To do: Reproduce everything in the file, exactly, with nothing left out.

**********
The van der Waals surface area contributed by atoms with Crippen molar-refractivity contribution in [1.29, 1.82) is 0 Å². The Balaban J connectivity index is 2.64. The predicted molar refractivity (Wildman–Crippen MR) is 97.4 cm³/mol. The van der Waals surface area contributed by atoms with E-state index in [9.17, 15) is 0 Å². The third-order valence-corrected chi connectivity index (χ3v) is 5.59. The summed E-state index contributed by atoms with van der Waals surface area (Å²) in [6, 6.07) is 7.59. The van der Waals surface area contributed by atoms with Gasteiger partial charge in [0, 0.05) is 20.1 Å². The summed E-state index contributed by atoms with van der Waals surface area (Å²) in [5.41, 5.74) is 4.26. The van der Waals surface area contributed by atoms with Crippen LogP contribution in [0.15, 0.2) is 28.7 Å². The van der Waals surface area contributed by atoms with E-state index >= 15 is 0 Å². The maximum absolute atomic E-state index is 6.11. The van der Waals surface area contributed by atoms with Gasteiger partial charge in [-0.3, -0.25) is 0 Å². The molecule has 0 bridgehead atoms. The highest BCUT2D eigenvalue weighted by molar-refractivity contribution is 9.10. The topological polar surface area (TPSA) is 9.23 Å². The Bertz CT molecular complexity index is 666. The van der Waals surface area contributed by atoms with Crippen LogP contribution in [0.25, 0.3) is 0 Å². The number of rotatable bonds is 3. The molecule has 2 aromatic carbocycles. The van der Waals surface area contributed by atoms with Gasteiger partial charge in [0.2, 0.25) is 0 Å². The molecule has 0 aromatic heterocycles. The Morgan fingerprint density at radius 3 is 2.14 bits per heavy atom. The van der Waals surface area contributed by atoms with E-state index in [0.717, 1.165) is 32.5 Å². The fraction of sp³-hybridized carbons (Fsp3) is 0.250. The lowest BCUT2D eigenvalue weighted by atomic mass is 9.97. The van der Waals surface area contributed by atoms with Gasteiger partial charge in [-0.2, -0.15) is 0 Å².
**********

The van der Waals surface area contributed by atoms with Crippen molar-refractivity contribution in [1.29, 1.82) is 0 Å². The Balaban J connectivity index is 2.64. The predicted molar refractivity (Wildman–Crippen MR) is 97.4 cm³/mol. The van der Waals surface area contributed by atoms with E-state index in [9.17, 15) is 0 Å². The third-order valence-corrected chi connectivity index (χ3v) is 5.59. The summed E-state index contributed by atoms with van der Waals surface area (Å²) in [6, 6.07) is 7.59. The van der Waals surface area contributed by atoms with Gasteiger partial charge in [0, 0.05) is 20.1 Å². The summed E-state index contributed by atoms with van der Waals surface area (Å²) in [5.41, 5.74) is 4.26. The van der Waals surface area contributed by atoms with Crippen LogP contribution in [0.15, 0.2) is 28.7 Å². The van der Waals surface area contributed by atoms with E-state index >= 15 is 0 Å². The maximum absolute atomic E-state index is 6.11. The van der Waals surface area contributed by atoms with Gasteiger partial charge in [-0.3, -0.25) is 0 Å². The molecule has 0 bridgehead atoms. The highest BCUT2D eigenvalue weighted by molar-refractivity contribution is 9.10. The topological polar surface area (TPSA) is 9.23 Å². The Bertz CT molecular complexity index is 666. The van der Waals surface area contributed by atoms with Crippen LogP contribution in [0.25, 0.3) is 0 Å². The number of rotatable bonds is 3. The molecule has 2 aromatic carbocycles. The van der Waals surface area contributed by atoms with Gasteiger partial charge in [0.2, 0.25) is 0 Å². The molecule has 0 aromatic heterocycles. The Morgan fingerprint density at radius 3 is 2.14 bits per heavy atom. The van der Waals surface area contributed by atoms with E-state index in [0.717, 1.165) is 32.5 Å². The fraction of sp³-hybridized carbons (Fsp3) is 0.250. The lowest BCUT2D eigenvalue weighted by atomic mass is 9.97. The van der Waals surface area contributed by atoms with Gasteiger partial charge in [-0.2, -0.15) is 0 Å².